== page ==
SCHENECTADY : Road rally for missing kids set
Local teen may get national exposure
In what could be the widest media exposure yet in the search for Craig Frear, a national road rally for missing children will come to Schenectady this fall.
The Fireball Run has aided in the recovery of 38 children so far, as its teams race to pass out thousands of missing-children posters along an eight-day route.
The road rally is ostensibly about scavenger hunts that explore the history of each city along the route. But the hunts aren’t much of a mystery — and Fireball Run even provides a hotline that drivers can call to get their next location if they can’t fi gure it out.
The real focus is on the missing children. At each stop, drivers hand out posters. The cars are emblazoned with the faces of missing children from the drivers’ hometowns. Wherever they go, they talk about the child they want to fi nd.
Although the teams are coming to Schenectady, they won’t be passing out pictures of Scotia’s Craig Frear unless a local person joins the race. And that’s expensive — it costs $7,500 to participate, and the person must be a business owner, business executive, civil servant or member of the military. The idea is to encourage those who have a leadership role in their community so they can continue their efforts after the race.
But the Schenectady Film Commission, which is sponsoring the visit to Schenectady, plans to use the event to highlight Frear.
“They won’t be handing out posters of him, but we will,” said co-chairman and local historian Don Rittner. “We will call attention to him, because he’s our local missing child.”
He’s hoping someone local will also join the race, giving the Frear search national exposure.
The race is filmed and shown live through Universal Studios.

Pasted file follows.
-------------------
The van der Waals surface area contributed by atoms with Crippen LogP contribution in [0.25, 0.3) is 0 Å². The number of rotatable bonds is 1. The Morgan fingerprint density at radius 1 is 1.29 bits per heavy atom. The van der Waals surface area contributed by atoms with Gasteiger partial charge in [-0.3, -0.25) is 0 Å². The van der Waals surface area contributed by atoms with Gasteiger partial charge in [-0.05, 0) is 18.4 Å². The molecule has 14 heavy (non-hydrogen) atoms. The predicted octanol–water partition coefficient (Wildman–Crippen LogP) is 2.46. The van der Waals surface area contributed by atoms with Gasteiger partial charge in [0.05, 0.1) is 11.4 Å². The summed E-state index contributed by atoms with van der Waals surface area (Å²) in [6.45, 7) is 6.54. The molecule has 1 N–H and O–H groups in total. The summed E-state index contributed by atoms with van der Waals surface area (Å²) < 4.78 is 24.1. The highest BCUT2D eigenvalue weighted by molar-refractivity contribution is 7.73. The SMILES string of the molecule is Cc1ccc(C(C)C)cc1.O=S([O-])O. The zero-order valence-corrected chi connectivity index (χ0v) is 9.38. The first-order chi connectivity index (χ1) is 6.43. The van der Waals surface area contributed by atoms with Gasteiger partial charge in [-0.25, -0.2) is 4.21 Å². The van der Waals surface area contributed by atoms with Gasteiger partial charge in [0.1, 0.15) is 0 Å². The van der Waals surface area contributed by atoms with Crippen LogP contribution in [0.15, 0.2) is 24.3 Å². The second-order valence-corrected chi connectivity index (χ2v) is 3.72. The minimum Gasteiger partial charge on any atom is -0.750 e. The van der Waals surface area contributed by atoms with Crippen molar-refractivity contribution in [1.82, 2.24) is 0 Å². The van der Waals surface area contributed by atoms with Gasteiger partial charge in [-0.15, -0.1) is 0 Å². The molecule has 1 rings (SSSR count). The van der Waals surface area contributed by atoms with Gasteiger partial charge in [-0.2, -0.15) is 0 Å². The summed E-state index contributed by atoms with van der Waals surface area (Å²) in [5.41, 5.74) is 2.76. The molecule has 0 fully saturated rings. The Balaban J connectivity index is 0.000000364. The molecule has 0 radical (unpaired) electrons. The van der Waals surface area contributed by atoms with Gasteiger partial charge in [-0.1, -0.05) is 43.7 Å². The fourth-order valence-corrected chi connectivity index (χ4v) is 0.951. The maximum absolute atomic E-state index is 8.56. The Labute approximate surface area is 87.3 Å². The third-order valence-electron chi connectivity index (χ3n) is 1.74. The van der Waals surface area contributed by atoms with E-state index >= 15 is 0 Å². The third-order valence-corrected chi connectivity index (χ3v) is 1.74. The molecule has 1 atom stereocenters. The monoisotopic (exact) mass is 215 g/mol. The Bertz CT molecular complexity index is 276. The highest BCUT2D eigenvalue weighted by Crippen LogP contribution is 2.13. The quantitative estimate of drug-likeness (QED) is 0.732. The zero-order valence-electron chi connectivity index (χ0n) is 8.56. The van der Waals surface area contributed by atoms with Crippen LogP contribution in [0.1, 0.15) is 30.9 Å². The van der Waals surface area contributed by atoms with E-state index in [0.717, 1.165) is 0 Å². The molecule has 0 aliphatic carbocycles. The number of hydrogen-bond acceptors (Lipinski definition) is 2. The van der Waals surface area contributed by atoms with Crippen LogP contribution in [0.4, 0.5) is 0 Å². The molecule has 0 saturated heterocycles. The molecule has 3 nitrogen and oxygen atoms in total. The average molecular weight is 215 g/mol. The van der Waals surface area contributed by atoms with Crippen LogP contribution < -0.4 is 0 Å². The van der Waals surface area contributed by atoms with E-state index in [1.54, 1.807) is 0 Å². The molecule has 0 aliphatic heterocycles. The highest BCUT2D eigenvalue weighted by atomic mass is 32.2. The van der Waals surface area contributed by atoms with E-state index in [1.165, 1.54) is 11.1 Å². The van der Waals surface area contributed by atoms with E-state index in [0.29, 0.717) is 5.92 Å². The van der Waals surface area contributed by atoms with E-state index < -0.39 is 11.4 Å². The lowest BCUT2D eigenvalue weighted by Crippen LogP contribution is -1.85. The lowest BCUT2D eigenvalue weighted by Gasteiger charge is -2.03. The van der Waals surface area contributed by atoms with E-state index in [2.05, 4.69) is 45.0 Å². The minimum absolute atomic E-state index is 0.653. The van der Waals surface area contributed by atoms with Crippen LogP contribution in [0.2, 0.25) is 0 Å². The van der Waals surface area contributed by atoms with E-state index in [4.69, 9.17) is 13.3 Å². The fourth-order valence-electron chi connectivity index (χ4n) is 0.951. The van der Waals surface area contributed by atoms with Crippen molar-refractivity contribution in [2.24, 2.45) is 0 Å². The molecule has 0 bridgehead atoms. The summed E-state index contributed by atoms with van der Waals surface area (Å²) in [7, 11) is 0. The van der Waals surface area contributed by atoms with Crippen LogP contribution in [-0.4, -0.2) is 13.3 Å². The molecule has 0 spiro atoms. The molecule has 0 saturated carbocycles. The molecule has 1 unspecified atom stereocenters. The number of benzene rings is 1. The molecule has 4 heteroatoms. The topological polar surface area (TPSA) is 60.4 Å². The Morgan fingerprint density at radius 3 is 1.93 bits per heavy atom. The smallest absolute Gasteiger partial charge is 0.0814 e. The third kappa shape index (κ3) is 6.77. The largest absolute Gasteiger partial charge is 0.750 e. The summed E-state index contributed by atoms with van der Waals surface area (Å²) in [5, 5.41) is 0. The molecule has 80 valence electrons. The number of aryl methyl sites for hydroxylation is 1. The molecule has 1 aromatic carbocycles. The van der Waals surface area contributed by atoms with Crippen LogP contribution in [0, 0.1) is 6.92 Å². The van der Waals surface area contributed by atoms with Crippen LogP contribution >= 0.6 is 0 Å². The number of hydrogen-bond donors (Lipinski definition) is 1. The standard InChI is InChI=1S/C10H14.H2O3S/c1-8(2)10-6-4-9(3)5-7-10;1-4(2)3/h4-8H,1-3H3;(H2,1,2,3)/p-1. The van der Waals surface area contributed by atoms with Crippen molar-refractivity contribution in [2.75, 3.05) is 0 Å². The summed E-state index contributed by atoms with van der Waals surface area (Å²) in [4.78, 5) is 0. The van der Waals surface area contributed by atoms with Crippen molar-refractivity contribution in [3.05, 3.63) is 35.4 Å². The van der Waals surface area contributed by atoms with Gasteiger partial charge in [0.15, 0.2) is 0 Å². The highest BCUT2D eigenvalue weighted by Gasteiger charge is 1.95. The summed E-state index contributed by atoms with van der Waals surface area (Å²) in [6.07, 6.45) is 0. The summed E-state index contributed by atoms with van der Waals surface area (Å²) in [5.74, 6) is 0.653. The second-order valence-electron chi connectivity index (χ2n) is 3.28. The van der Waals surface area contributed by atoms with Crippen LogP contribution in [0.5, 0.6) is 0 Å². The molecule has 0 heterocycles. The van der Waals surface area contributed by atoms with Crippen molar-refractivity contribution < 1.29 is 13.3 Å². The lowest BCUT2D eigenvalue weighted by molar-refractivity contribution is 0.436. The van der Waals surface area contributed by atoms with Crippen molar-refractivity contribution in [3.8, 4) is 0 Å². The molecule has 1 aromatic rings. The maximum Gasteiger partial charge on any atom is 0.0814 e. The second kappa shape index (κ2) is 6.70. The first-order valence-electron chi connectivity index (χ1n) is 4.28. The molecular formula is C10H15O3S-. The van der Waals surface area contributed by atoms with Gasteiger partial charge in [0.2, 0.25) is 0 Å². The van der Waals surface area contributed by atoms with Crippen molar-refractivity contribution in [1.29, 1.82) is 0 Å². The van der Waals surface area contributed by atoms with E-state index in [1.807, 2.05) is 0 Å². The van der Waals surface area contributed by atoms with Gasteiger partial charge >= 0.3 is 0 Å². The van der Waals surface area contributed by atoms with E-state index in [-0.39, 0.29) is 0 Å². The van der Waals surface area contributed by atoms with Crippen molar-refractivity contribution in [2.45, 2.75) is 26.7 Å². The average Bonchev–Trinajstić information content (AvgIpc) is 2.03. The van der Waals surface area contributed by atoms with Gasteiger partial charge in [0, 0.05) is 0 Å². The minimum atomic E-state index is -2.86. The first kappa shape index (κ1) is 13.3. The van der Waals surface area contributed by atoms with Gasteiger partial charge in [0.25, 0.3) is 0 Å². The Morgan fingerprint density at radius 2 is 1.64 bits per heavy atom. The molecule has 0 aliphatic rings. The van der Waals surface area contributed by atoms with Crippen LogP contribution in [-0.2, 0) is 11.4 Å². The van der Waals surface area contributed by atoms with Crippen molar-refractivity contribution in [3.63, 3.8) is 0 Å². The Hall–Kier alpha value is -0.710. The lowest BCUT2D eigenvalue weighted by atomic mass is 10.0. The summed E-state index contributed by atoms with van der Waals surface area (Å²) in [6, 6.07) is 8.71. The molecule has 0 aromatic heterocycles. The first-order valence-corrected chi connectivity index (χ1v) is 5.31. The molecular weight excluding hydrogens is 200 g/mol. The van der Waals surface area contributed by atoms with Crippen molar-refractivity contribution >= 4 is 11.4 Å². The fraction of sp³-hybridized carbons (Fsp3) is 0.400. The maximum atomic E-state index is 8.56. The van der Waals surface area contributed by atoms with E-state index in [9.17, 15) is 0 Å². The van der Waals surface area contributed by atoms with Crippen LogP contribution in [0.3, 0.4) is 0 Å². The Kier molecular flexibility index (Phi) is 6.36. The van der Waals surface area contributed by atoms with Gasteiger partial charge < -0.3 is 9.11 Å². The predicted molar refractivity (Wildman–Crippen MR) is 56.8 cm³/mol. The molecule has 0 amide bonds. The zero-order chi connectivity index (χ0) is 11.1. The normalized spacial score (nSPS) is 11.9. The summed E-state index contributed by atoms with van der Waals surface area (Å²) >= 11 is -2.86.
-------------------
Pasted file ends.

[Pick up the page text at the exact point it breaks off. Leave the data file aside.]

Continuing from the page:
Rittner volunteered Schenectady partly because he tries to highlight the city’s history whenever possible. The scavenger hunt in Schenectady will focus on the city’s achievements in science, manufacturing and television.
“It’ll be a lot of fi rsts,” Rittner said. “In terms of PR for the city, it’s great.”
But he also has a personal connection to Fireball Run’s mission.
Four decades ago, Rittner’s exwife vanished with their children one day. He arrived to pick them up and found their apartment empty.
“For two weeks, I had no idea what had happened to my kids,” he said. “I know that feeling, that pit in your stomach.”
It turned out she had taken the children to California. They were reunited two weeks later.
“Fortunately, it all turned out,” he said.
But he never forgot what it was like to have no idea where his children were and whether they were safe.
That’s the fear that Frear’s family has been living with since the day he vanished on his way home from an ex-girlfriend’s house.
On June 26, 2004, 17-year-old Frear drove to his ex’s house in Scotia. He’d been having a tough time: months earlier, he had been fired from his job at Price Chopper, and now he and his girlfriend had broken up. From her house, he called his parents to say he was heading home.
Then the day got worse. His mother told him she’d found out that he had been fired. Frear had been hiding that from his parents by pretending to go to work.
Frear said he’d be home in 15 minutes. That’s about how long it takes to drive from the ex’s house to his parents’ house.
But instead, he left his car parked at the ex’s and walked into the woods, where a network of well-used paths could lead him home.
Two students told police later they saw Frear walking along the railroad tracks. But he never came home.
His body was never found, despite many searches of the area and the Mohawk River. But state police said his Social Security number has not been used since his disappearance, indicating that if he is alive, he has not held a job or gotten a driver’s license.
He didn’t have his wallet with him when he disappeared, and his license had recently been stolen at school. State police said they believe he did not kill himself. They suspect foul play or an accidental death.